scnotMHi money in lelt-rs written by themselves. .
All letter to the Editor must be tree or pwtpaid.
OCT A to the pnetsge on this paper will be but on
cent to one and a half each number, it is in the power
of every man to procure all Ihe important news, and a
vast deal of other useful matter, at not exceeding One
Dollar " Tao-ty-atx Oast.
Washington City, D. C, December 10, 1811.
pRt)SPECT'Us t .
Wetlrrn Carolina Temperance ililcocate,
A monthlk p"T tfeaorcd la lac Temperance lit form,
I'Muked at Atkteillt, A'. C, and edited
BY 1). R M'ANALLV.
A TBariaaMCB Coavtanoa that wu held at this
place early in September, resolved on pnbliahnig a pa.
per of the above t itle and character, sud appom'
John Dickson and D. ll M'Analiy to conUiict it r'roni
the many pressing engagements, Dr. Uickson alrvsdy
has, he deoma it impracticable tor him lu be recognised
as one of the editors, though he will cheerlully us all
nil influence otherwise, to promote it in erosl; Uie
subscriber therefore, proceeds to iseue Ibis I'rospectn
in hia own, mine, with a hope that lie will bo aided in
the umerukinp, by all the Irieous of the Temperance
cause throughout the country, and that the paja-r uiay
anon have an extensive circulation.
t'rirndt of Ike Temprrw.ct Vaute! to you we links
I most earnest appeal- while thoueands upon thiHe
sniiila of dollars are aunu illy expeiuled at' theatre, al
circuses, it the rsce Irsok, st groceries, while no puma
are spared, the luxury ot leiireuient and ease foregone,
and no labor deemed loo H'vere to advance the inter
est of political aspirants, can you not do something in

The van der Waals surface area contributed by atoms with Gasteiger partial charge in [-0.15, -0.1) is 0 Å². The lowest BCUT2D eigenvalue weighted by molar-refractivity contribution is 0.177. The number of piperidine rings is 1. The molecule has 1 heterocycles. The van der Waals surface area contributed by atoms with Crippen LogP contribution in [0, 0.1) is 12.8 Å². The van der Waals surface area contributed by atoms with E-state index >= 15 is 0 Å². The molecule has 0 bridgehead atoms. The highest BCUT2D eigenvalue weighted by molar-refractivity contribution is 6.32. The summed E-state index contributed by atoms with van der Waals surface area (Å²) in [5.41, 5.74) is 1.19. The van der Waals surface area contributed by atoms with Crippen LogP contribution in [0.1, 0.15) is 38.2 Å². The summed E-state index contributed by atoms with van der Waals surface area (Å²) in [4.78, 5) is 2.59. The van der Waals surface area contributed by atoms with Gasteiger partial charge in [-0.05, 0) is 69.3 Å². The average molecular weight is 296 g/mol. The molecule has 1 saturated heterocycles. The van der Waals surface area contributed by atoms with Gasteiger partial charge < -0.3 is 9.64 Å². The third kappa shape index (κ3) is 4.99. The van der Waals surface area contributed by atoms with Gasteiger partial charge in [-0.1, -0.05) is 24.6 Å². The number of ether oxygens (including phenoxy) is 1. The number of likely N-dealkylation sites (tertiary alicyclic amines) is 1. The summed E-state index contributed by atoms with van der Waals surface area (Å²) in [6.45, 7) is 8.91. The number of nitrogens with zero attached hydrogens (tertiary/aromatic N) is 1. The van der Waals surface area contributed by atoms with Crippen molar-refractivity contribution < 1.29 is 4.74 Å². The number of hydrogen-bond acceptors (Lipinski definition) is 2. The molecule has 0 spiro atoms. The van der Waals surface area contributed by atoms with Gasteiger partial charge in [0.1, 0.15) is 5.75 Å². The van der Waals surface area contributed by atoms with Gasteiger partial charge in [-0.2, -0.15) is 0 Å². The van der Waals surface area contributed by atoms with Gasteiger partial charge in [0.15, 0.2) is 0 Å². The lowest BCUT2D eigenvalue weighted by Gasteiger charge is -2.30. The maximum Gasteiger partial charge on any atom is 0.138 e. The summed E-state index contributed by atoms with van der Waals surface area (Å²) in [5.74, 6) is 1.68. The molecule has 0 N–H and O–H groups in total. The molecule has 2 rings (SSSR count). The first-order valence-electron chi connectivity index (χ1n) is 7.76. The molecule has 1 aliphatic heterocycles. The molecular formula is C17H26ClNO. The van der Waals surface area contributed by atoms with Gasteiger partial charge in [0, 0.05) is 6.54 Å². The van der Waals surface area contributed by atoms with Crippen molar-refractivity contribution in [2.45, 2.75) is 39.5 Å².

a cause that must be dear to every true patriot,' plulan
thropist, and christian ! Kecolloci thero are but few
very few, such papers in ill ihe Southern country.
The Western pail of North Carolina, the Wenterii purl
of Virginia, and the Eastern part ol Tennessee particu
larly, need a periodical ot thl kind, and it ia lot you
now 10 sjy whether ihey slim nave 11.
The very low price at which it waa fixed by the
Convention, will make it necessary, thst a very large
suhecriptiisi be bad, be lore the publication ul it can be
, I &IU18.
The HWrrn Carolina Temperance Advocate will
be ptiltlieh.-d 011 a medium sheet, in quarto limn, each
number making eight paifea, and" will be furnished al
the very low price Of t tfiy Venti a copy. W here Sin
gle eoniesre taken, the payment must be made in,
riably upon the reception ol the first number.
(tr I'lwlinasters, editors or publishers of papers, ind
ill iMinii-trr of Ihe Gospel, ire authorised agent.
Congressional Globe and Appendix.
'pilESE workhve now been published by ui f ,
JL ' ten consecutiv esHMsis of Conirress ti
cing with the session of ltJ-tti They have had
wute circulation, and have been so universally ,PWo, J
and sought alter by the public, that we d,tem it LJ
sary only in this Prospectus to say that they will
continued at the next session of Congress, and to lute
succinctly, their content, the form in which Ihey w
W y iiiK.a suiw Hie ji rvve wr anvils .
Tbe Congressional Globe M made np of th d,;. -proceedings
of th two House of Congress, jl
peecne of the member are abridged, or condensed t
bring them into a reasonable, or readable, length, AU
tbe resolution offered, or motions made, are gives it
length, in the mover's own words; and the yew imi
nays on all the Important questions. It I primed with "
smsll type brevier and nonpareil on a double roy
sheet in quarto form, each number containing IB roni
quarto page. It is printed a fast as the buauiMdona
in Congress furuishe matter enough lur a number
usually one number, but sorretimet two Dumber i
week. W have invariably printed more Dumberi
than there were week in a session. Tbe appruachitif
session of Congress, it ia expected, will continue $
month , if so, subscriber may expect bet see :nj twj
40 numbers, which, together, will mike betweva 5wj
and (HJUroysl quarto pages.
The Appendix is nude up of the Pbrsidcrt'
nusl message, ihe report of the principal uthcera of
the Government that accompany it, and all tbe king
speeches of member of Congrcas, written out or re.
vised by themselves. It Is printed in the same lorm u
the Congress ions I Globe, and usually mike about tl
same number of pages, ileretoliire, on sccount ut 41
let speeches being so numerous and so long, we bat